“Gifts for the Journey” Colchester Federated Church, January 6, 2019, Epiphany (Matthew 2:1-12)

Today is Epiphany—when we celebrate the revelation of Jesus Christ to all nations, represented by the magi who come to worship Christ.  By the willingness of these wise people following the light of a star, the whole story of Jesus’ birth changes.  We can celebrate Jesus Christ as the light of the whole world, not just as an exclusive messiah to a select few.  It’s a story centered on “wise men from the East” as they are called in the Gospel according to Matthew.  Though have you ever wondered if we should take this story more metaphorically or if there really were wise people who came to pay homage to Jesus as a tiny baby in Bethlehem? 

Early Christians struggled to understand this story and there was even a lengthy narrative written called the Revelation of the Magi.  It claims to be a personal testimony of the magi themselves on the events of Christ’s coming into the world and for years was hidden away in the Vatican Library.  (Maybe that sounds like The Da Vinci Code or something, but it’s true!)  A scholar named Brent Landau was able to have access to that manuscript and translate the Revelation of the Magi into English from the original Syriac.  So now English speakers can read this fascinating apocryphal writing that focuses on the miraculous events surrounding the birth of Jesus from the perspective of the magi.[1]

Now why does all this matter?  Because it shows that early on in Christianity people were focused on the magi and the journey that they took to Bethlehem to find Jesus.  It’s a remarkable tale that lends itself to vivid images and people longed to understand what to make of these events.  Let’s be honest, there are some gaps present in the story.  We don’t know the country of origin and no number or names are given to these wise men.  We often say that there are three because of the gifts given to the holy family—gold, frankincense, and myrrh.  Though our story doesn’t exactly say how many showed up.  There could have been five wise people who came to worship Christ, but two of them were slackers and forgot gifts or gave bad gifts so we never got to hear about them! 

Even “wise men” as a term has been noted as a bad translation of the Greek word magoi which elsewhere in the New Testament means “magicians” and is used negatively.  Did Matthew not want to say that a bunch of local magicians showed up to see baby Jesus in Bethlehem and so he claimed that they were “wise men from the East”?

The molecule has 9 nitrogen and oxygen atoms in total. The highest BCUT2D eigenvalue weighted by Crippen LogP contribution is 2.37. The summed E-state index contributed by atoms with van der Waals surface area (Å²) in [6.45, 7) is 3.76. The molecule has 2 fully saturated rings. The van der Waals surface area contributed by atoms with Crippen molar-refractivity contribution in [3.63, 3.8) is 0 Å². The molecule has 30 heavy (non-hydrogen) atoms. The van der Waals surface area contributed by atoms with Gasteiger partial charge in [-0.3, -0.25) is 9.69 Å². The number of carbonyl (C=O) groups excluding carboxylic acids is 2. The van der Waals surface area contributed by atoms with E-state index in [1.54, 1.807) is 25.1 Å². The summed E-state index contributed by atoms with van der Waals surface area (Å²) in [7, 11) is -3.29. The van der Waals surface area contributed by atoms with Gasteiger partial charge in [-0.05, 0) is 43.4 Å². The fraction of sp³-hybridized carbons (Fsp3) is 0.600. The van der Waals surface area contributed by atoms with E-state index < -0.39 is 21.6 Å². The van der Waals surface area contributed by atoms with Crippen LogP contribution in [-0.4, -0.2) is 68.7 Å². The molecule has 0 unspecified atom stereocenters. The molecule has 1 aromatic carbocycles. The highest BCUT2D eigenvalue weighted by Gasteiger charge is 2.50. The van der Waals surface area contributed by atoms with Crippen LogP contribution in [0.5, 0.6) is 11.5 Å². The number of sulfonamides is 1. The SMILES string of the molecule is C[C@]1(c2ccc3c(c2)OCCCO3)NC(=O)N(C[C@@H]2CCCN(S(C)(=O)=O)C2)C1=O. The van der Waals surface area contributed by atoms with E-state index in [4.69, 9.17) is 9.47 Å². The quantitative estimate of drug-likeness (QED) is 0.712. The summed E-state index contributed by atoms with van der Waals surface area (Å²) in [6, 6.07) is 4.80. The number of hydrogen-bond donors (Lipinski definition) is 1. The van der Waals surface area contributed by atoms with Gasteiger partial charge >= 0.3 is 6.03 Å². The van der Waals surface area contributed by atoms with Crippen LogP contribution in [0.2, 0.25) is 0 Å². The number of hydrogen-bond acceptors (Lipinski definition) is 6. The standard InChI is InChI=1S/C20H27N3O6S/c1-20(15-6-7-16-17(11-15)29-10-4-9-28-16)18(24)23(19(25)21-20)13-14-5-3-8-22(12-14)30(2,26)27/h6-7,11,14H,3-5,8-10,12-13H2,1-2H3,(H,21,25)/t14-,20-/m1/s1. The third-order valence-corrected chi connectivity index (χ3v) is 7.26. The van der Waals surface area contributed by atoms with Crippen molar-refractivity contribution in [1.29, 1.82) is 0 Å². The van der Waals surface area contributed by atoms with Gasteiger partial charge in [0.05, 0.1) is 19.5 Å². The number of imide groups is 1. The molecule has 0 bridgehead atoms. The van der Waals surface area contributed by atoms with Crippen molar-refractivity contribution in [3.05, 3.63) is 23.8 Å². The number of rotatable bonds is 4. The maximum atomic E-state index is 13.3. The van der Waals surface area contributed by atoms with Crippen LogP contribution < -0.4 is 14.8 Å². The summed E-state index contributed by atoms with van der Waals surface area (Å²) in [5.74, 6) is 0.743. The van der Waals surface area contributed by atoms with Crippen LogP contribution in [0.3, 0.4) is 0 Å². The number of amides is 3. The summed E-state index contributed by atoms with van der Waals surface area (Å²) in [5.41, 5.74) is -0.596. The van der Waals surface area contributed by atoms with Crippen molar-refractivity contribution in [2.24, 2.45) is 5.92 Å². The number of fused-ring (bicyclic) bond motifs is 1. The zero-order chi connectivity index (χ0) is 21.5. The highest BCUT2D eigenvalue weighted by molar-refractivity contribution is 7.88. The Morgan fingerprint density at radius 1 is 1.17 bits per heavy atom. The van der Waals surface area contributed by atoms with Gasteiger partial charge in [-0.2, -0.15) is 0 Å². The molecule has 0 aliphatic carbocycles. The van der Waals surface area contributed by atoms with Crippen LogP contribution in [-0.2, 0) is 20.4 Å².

And those are just some gaps in our story concerning the magi.  What’s up with the star?  There’s a star that the magi follow to find Jesus in Bethlehem in the Gospel.  Joe Rao (an instructor at New York’s Hayden Planetarium) explains that the Christmas Star could have been a bright meteor, a comet, a nova or supernova outburst, or a grouping of the bright naked-eye planets that were confused for a star.  The most compelling hypothesis revolves around the constellation Leo and the planets Venus and Jupiter.  Now December 25th was not the actual date of Jesus’ birth (sorry if that’s new information, feeling a little like the Grinch up here today!), though we know that Jesus was born sometime between 7-3 B.C.E.  It just so happens that in June of 2 B.C.E., to quote Joe Rao: “On the evening of June 17, Jupiter and Venus appeared even closer together than they did in the dawn skies of the previous August . . . at 8:30 p.m. local time they drew to within a mere 0.6 of an arc minute of each other while appearing in the western twilight sky.   To the Magi the two brightest planets must have appeared to coalesce into one and glowed before them like a dazzling beacon over Judea.”[2]

So, to recap what we do know—there’s these mysterious wise men from the East (or possibly local magicians) who follow a star (or planets aligned close together) that rests directly over the place where the child Jesus happened to be.  Or we could just take the whole tale on a more metaphorical level.  It’s no wonder that the early Christians struggled to understand this story just as much as Christians today.  It’s rather incredible!

What strikes me as amazing about this story is not just who the magi may have been or the fact that they were following some sort of astronomical event to Bethlehem and saw right through Herod and his cruelty.  What’s amazing is that at its heart, it’s a story about setting out from the familiar to take a journey to discover something new, someone unexpected, to even discover God.  Traveling is good for us after all.  It was Mark Twain who once declared “Travel is fatal to prejudice, bigotry, and narrow-mindedness, and many of our people need it sorely on these accounts. Broad, wholesome, charitable views of men [people] and things cannot be acquired by vegetating in one little corner of the earth all one’s lifetime.”